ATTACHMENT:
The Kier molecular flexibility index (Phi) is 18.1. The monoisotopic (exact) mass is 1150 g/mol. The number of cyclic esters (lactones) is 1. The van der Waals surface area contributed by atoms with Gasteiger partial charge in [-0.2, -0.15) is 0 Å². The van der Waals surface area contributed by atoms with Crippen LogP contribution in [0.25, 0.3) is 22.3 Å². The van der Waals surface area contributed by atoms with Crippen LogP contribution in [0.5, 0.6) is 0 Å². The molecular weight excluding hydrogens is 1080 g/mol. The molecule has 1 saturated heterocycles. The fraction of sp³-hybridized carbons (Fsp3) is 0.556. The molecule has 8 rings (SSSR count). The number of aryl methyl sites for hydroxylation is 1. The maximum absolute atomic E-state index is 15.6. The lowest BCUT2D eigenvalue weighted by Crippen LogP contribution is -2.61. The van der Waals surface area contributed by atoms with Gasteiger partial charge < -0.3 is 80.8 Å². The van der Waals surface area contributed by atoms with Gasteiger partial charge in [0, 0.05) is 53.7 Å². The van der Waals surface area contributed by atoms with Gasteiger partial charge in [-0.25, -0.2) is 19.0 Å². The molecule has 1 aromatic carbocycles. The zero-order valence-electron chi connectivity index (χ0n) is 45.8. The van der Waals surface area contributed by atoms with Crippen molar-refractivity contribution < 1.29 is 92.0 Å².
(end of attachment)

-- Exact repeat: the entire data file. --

The Kier molecular flexibility index (Phi) is 18.1. The monoisotopic (exact) mass is 1150 g/mol. The number of cyclic esters (lactones) is 1. The van der Waals surface area contributed by atoms with Gasteiger partial charge in [-0.2, -0.15) is 0 Å². The van der Waals surface area contributed by atoms with Crippen LogP contribution in [0.25, 0.3) is 22.3 Å². The van der Waals surface area contributed by atoms with Crippen LogP contribution in [0.5, 0.6) is 0 Å². The molecular weight excluding hydrogens is 1080 g/mol. The molecule has 1 saturated heterocycles. The fraction of sp³-hybridized carbons (Fsp3) is 0.556. The molecule has 8 rings (SSSR count). The number of aryl methyl sites for hydroxylation is 1. The maximum absolute atomic E-state index is 15.6. The lowest BCUT2D eigenvalue weighted by Crippen LogP contribution is -2.61. The van der Waals surface area contributed by atoms with Gasteiger partial charge < -0.3 is 80.8 Å². The van der Waals surface area contributed by atoms with Gasteiger partial charge in [0, 0.05) is 53.7 Å². The van der Waals surface area contributed by atoms with Gasteiger partial charge in [-0.25, -0.2) is 19.0 Å². The molecule has 1 aromatic carbocycles. The zero-order valence-electron chi connectivity index (χ0n) is 45.8. The van der Waals surface area contributed by atoms with Crippen molar-refractivity contribution < 1.29 is 92.0 Å².